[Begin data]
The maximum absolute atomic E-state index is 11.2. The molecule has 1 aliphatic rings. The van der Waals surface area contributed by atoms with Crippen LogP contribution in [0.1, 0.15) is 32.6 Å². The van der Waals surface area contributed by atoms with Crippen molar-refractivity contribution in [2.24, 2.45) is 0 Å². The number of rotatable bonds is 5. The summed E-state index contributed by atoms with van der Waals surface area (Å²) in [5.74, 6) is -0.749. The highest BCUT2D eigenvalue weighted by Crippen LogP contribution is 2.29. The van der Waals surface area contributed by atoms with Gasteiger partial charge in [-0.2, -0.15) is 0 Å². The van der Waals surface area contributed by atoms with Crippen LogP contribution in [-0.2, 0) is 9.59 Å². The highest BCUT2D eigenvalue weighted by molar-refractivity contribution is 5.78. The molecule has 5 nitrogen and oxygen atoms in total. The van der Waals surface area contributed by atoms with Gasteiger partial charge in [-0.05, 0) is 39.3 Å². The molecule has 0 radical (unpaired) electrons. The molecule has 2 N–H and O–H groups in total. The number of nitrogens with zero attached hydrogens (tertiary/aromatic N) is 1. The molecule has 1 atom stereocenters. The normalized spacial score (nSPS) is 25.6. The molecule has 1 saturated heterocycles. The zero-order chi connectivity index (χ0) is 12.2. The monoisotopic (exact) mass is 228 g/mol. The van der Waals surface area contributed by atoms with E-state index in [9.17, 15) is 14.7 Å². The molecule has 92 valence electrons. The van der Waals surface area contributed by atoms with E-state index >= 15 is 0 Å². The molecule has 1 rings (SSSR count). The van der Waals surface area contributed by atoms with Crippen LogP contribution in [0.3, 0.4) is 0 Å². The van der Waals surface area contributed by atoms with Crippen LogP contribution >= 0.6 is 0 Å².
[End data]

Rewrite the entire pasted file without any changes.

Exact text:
The maximum absolute atomic E-state index is 11.2. The molecule has 1 aliphatic rings. The van der Waals surface area contributed by atoms with Crippen LogP contribution in [0.1, 0.15) is 32.6 Å². The van der Waals surface area contributed by atoms with Crippen molar-refractivity contribution in [2.24, 2.45) is 0 Å². The number of rotatable bonds is 5. The summed E-state index contributed by atoms with van der Waals surface area (Å²) in [5.74, 6) is -0.749. The highest BCUT2D eigenvalue weighted by Crippen LogP contribution is 2.29. The van der Waals surface area contributed by atoms with Gasteiger partial charge in [-0.2, -0.15) is 0 Å². The van der Waals surface area contributed by atoms with Crippen LogP contribution in [-0.2, 0) is 9.59 Å². The highest BCUT2D eigenvalue weighted by molar-refractivity contribution is 5.78. The molecule has 5 nitrogen and oxygen atoms in total. The van der Waals surface area contributed by atoms with Gasteiger partial charge in [-0.05, 0) is 39.3 Å². The molecule has 0 radical (unpaired) electrons. The molecule has 2 N–H and O–H groups in total. The number of nitrogens with zero attached hydrogens (tertiary/aromatic N) is 1. The molecule has 1 atom stereocenters. The normalized spacial score (nSPS) is 25.6. The molecule has 1 saturated heterocycles. The zero-order chi connectivity index (χ0) is 12.2. The monoisotopic (exact) mass is 228 g/mol. The van der Waals surface area contributed by atoms with E-state index in [9.17, 15) is 14.7 Å². The molecule has 92 valence electrons. The van der Waals surface area contributed by atoms with E-state index >= 15 is 0 Å². The molecule has 1 rings (SSSR count). The van der Waals surface area contributed by atoms with Crippen LogP contribution in [0.3, 0.4) is 0 Å². The van der Waals surface area contributed by atoms with Crippen LogP contribution >= 0.6 is 0 Å².